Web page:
A tax-qualified trust plan is a pension, profit-sharing, or stock bonus plan that is funded with a trust, a custodial account, or a group annuity contract that meets the requirements of tax code Sections 401(a) and (f). Such plans are not subject to federal income tax, tax code Section 501(a), and their participants are not taxed on their benefits until those benefits are distributed. tax code Section 402(a). However, such a plan trust must be “created or organized in the United States and forming part of a stock bonus, pension, or profit-sharing plan of an employer for the exclusive benefit of his employees or their beneficiaries.” tax code Section 401(a) (emphasis added). There does not seem to be a meaningful difference between that language and the ERISA exclusive benefit language. Thus, if ERISA plans may not generally make ESG/sustainable investments, including casting proxy votes, because of the ERISA exclusive benefit language, absent a showing that the plan that the ESG/sustainable concerns in the investment decision were only economic, tax-qualified trustee plans are subject to same investment restraints. However, not all tax-qualified trustee plans are ERISA plans. Those sponsored by state or local governments, by churches, or whose participants are limited to owner-employees are not ERISA plans.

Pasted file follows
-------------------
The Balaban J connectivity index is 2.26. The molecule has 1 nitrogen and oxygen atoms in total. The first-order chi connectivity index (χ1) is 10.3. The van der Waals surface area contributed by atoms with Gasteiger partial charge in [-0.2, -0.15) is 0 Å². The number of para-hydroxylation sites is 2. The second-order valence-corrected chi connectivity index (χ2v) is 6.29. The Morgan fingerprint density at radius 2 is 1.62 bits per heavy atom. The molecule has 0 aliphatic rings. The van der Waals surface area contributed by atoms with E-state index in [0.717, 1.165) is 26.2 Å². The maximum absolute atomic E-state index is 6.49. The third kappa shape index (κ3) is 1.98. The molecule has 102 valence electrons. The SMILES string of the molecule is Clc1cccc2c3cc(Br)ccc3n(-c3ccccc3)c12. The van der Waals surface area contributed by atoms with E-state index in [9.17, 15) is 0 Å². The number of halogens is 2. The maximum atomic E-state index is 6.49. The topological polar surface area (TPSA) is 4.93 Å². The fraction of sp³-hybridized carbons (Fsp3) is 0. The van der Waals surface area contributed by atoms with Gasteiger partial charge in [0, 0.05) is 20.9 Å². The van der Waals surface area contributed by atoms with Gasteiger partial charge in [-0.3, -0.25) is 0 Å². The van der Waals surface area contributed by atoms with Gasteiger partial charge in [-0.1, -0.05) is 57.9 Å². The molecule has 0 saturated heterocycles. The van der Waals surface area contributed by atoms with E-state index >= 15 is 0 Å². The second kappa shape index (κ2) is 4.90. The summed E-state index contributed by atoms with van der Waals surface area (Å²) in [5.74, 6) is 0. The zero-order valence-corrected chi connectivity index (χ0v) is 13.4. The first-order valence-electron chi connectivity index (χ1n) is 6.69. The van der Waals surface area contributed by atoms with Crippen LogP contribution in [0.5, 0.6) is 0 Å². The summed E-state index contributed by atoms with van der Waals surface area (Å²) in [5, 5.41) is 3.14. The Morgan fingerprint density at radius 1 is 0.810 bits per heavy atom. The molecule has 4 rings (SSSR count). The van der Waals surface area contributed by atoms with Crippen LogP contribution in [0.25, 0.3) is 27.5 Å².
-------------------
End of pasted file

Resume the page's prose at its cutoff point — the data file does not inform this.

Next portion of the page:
The new prohibition of ERISA fiduciaries considering any non-economic concerns when making investment decisions lacks a convincing legal basis. If adopted, as proposed, those regulations are likely to discourage such investments and proxy votes not only by ERISA plans, but by non-ERISA trusteed plans. Those plans include many major state and local public plans, such as those of New York State, https://www.osc.state.ny.us/common-retirement-fund/pension-fund-overview, New York City, https://www.nycers.org/board-trustees , Florida, https://www.myfrs.com/sponsor.htm , the Teachers Retirement System of Texas, https://www.trs.texas.gov/Pages/board.aspx , or of North Carolina, https://www.myncretirement.com/governance/boards-and-committees. Furthermore, even though the underlying corporate securities of a mutual fund or an exchange traded fund are not generally plan assets, ERISA Section 3(21)(B), and thus plan fiduciaries are not generally responsible for the fund’s interaction with such corporations, those proposed rules may prevent ERISA and non-ERISA trusteed plans from investing in a fund of any investment advisor, such as the largest three, Blackrock, Vanguard or State Street Global Advisors, each of whose stewardship policies require that its proxy voting decisions take into account non-economic concerns . Bernard S. Sharfman, The Conflict between Blackrock’s Shareholder Activism and ERISA’s Fiduciary Duties (September 13, 2020), at 13-14 https://papers.ssrn.com/sol3/papers.cfm?abstract_id=3691957. Thus, the DOL needs to revise both of its proposals substantially before finalizing the regulation amendments.
This column does not necessarily reflect the opinion of The Bureau of National Affairs, Inc. or its owners.
Albert Feuer is the principal attorney in the Law Offices of Albert Feuer, Forest Hills, N.Y. The firm focuses on employee benefits, executive compensation, estate planning and administration, and related tax issues. Anna Masilela deserves credit for substantially improving the focus and clarity of the article.